Topic: Secret Honor
Oh hey, remember this board? I couldn't find a "recommend a movie" thread in Off-Topic, so fuck it.
The setup of Robert Altman's 1984 picture Secret Honor is a simple one. Philip Baker Hall, as Richard Nixon, sits by himself in his office post-resignation, ranting into a tape recorder over the great betrayal that has been committed against him. For ninety minutes. That's it.
It's not hyperbole when I say that Hall's performance in this is one of the greatest in the history of cinema. For an hour and a half, he and he alone carries the movie. He rants, he raves, he slobbers and mewls, alternating between euphoric, delirious nostalgia and futile, towering rage. That he's coherent is a miracle in and of itself—Nixon is constantly stumbling over himself, stammering, and roaring, doing all the work of the collective cast of a David Mamet play, and Hall never once flubs his continuous rant (granted, this is a movie, but he originated the role in the stage version, delivering the same hysterical cry into the wind in one go night after night). But he's more than coherent, he's riveting. As Nixon Hall is at once a titanic, mythic figure and a pathetic, stunted little man. The more his histrionics go on the smaller he shrinks, as though the archetype of Tricky Dick is growing by leeching Nixon the man of his life-force. If Hall had tipped his hand too far to either extreme, his character would have utterly failed, too pitiful to hold our attention or too vast and broad to be taken seriously. The paradox he pulls off is astonishing.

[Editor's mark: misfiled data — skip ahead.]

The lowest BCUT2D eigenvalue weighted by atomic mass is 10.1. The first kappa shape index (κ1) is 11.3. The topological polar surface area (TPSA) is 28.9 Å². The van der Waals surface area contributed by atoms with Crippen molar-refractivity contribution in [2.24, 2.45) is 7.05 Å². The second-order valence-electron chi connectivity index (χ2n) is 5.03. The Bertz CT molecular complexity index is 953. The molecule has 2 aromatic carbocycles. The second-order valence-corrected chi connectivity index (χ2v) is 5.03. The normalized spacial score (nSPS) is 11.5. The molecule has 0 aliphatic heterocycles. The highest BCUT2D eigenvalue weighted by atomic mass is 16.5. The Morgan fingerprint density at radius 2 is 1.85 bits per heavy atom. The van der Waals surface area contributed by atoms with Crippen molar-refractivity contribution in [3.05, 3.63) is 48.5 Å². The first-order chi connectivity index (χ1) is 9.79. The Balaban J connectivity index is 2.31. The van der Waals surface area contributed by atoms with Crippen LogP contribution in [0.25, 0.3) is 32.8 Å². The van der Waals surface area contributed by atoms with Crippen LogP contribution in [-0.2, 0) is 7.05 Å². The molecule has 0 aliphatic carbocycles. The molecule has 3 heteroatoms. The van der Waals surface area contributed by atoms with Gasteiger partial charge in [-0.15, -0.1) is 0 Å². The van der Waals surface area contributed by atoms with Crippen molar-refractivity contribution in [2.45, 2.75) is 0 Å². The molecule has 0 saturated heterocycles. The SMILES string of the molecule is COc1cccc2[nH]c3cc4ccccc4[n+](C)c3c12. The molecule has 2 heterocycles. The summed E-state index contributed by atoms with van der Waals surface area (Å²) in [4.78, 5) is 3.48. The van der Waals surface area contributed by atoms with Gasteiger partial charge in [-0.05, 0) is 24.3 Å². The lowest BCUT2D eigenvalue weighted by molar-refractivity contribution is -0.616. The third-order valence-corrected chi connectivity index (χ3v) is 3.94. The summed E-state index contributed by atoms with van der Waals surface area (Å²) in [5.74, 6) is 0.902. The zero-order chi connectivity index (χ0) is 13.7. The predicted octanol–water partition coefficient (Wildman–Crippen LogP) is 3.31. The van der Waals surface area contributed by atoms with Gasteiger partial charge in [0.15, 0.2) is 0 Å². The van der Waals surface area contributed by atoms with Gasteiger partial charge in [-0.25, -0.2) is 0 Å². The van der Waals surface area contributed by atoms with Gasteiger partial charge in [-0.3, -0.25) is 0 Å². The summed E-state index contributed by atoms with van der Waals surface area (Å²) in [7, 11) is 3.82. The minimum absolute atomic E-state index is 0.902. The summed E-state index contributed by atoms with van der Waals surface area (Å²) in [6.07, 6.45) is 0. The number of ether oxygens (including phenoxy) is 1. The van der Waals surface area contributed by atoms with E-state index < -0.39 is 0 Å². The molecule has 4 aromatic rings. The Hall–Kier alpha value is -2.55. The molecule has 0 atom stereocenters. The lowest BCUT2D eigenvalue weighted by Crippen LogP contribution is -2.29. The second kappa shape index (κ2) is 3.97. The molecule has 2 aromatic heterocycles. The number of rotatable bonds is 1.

I've seen this movie a couple of times, but I haven't revisited it since the election. When I do, I'm sure it'll resonate all the more. Nixon is obviously a precursor of Trump in many ways, the biggest of which is that Trump is living his own Secret Honor every day. The difference is that where this movie takes place in the seclusion of Nixon's home, Trump is staging his own dark night of the soul on Twitter for all the world to see.
I posted this because Secret Honor is currently available to watch for free on YouTube. I don't know how much longer that'll be the case, so do plunge in while you have the chance.